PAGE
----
Not everyone agrees. "If Americans could read classified docs, they'd be even more against #Syria action," Rep. Justin Amash, R-Mich., a leading libertarian voice in the House, wrote on Twitter over the weekend.
The problem for the White House is that even lawmakers on the intelligence panels aren't unified in support of a strike. "My guess is that an overwhelming majority of the members on the [House] Intelligence Committee, at least on the Republican side, are against it," Nunes said. Those are typically the leadership's top lieutenants in making the case on such national security matters.
Then there is the hangover from being sold classified intelligence in the lead-up to the war in Iraq. Sen. Bernie Sanders, I-Vermont, who opposes getting involved in Syria, said Feinstein's invocation of classified intelligence "is a bit disingenuous."
"That's playing on the war on Iraq and we got bad intelligence and everybody feels they got burned on it," Sanders told National Journal.
The selling of the administration's case behind closed doors is already in full swing. Vice President Joe Biden hosted lawmakers in the Situation Room on Friday to make the case for intervention. He followed that up with a dinner Sunday to pitch some Senate Republicans on the administration's plans. Obama and other officials have been working the phones with lawmakers and important caucuses, as well. McDonough held conference calls with the Congressional Progressive Caucus and Hispanic Caucus last week; Rice briefed members of the Congressional Black Caucus.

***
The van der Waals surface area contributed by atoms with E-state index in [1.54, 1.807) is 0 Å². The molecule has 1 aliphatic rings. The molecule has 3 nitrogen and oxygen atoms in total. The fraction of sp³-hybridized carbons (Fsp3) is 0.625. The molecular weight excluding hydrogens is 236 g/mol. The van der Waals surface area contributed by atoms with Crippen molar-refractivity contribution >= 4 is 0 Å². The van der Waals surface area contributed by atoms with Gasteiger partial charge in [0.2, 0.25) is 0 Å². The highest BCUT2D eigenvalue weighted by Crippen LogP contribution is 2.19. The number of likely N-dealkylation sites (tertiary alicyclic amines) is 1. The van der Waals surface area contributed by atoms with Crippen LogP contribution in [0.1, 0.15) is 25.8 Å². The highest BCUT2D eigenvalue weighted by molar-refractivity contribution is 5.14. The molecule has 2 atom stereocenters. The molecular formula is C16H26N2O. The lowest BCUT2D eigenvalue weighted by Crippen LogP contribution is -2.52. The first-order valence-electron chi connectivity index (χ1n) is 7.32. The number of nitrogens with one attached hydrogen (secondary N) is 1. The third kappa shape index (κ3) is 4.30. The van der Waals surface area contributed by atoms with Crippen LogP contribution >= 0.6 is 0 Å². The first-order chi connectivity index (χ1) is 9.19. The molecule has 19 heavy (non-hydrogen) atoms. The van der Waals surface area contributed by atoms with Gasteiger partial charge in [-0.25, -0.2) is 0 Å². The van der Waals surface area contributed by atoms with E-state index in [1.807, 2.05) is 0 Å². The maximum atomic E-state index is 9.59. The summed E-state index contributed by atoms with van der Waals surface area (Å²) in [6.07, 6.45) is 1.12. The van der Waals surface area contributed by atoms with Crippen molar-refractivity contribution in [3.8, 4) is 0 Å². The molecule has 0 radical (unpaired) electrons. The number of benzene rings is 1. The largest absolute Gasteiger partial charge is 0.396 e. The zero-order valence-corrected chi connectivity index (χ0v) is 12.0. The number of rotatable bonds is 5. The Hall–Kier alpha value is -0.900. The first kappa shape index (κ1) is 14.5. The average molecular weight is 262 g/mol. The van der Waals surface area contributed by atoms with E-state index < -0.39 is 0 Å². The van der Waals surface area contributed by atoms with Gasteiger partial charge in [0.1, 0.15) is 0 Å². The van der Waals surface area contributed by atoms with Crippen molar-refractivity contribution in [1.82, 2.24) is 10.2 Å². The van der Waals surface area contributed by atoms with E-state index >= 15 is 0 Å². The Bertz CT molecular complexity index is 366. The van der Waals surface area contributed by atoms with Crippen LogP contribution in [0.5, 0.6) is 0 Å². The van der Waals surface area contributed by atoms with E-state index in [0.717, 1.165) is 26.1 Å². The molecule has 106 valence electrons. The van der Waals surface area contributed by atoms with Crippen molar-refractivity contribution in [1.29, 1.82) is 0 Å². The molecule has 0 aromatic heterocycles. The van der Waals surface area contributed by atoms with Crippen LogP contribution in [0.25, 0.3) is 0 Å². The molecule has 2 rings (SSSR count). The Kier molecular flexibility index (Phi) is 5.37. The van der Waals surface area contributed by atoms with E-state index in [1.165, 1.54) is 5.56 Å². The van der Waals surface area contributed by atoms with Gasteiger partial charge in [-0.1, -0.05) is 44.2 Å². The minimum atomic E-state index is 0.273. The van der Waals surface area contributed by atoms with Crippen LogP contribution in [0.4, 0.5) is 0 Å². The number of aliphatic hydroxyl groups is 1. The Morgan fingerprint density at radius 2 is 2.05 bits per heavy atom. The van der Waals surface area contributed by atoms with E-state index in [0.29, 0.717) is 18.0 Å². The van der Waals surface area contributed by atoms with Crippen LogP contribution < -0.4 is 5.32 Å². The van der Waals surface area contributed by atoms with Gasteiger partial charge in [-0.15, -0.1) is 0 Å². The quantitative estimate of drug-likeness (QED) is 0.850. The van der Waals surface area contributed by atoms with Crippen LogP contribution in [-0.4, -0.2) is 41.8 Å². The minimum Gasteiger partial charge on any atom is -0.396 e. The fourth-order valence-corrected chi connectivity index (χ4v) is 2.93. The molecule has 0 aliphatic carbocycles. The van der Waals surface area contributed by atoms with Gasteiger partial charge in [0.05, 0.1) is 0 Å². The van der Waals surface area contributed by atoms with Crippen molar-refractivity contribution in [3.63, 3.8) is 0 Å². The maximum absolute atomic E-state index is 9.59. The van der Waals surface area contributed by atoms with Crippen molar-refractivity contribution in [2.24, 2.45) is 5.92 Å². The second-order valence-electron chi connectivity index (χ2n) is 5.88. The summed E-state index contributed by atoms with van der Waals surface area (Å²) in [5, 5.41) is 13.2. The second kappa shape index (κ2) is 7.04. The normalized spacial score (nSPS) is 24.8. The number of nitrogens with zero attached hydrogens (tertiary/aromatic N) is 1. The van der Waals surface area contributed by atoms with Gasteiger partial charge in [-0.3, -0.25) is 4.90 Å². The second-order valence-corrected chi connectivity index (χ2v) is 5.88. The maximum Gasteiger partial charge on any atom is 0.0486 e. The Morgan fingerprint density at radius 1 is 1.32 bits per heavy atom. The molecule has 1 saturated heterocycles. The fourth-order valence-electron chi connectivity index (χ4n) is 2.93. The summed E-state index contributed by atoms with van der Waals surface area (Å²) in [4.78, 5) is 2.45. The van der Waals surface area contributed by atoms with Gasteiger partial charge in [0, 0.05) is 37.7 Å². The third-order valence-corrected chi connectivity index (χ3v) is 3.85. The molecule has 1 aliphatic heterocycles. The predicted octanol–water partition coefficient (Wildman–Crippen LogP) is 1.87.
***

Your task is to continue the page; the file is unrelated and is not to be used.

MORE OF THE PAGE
Still, there is grumbling on Capitol Hill about the White House's scattershot outreach. It did not go unnoticed, for instance, that President Obama golfed on Saturday with his usual cohort of friends and aides, rather than any wavering lawmakers.
Rep. Adam Kingziner, R-Ill., who is in favor of a strike, said on ABC's This Week that his offer earlier in the week to help round up votes had gone unacknowledged. "I haven't heard back from the White House yet," Kinzinger said. "I don't even know who my White House liaison is."
Joining the White House this week in lobbying Capitol Hill will be the American Israel Public Affairs Committee, the powerful pro-Israel lobby that is in favor of a strike on Syria. That effort is seen as critical to uniting war-weary Democrats and some more hawkish Republicans who have expressed skepticism about Obama's proposed strikes.
"There's no question when you get a call from the president or you get lobbied by campaign contributors, those things have an impact," Sanders said.
Sanders, who caucuses with the Democrats, said Democrats he's spoken with feel the tug of party loyalty and not wanting to undercut Obama so publicly in the first year of his second term. But Sanders said such loyalty doesn't typically outweigh overwhelming public opposition.
"In my office, 95 percent of the emails and phone calls we're getting are in opposition," he said. "Senators and congresspeople are not stupid and if an overwhelming majority in their districts are telling them not to vote to go to war I suspect they won't support that."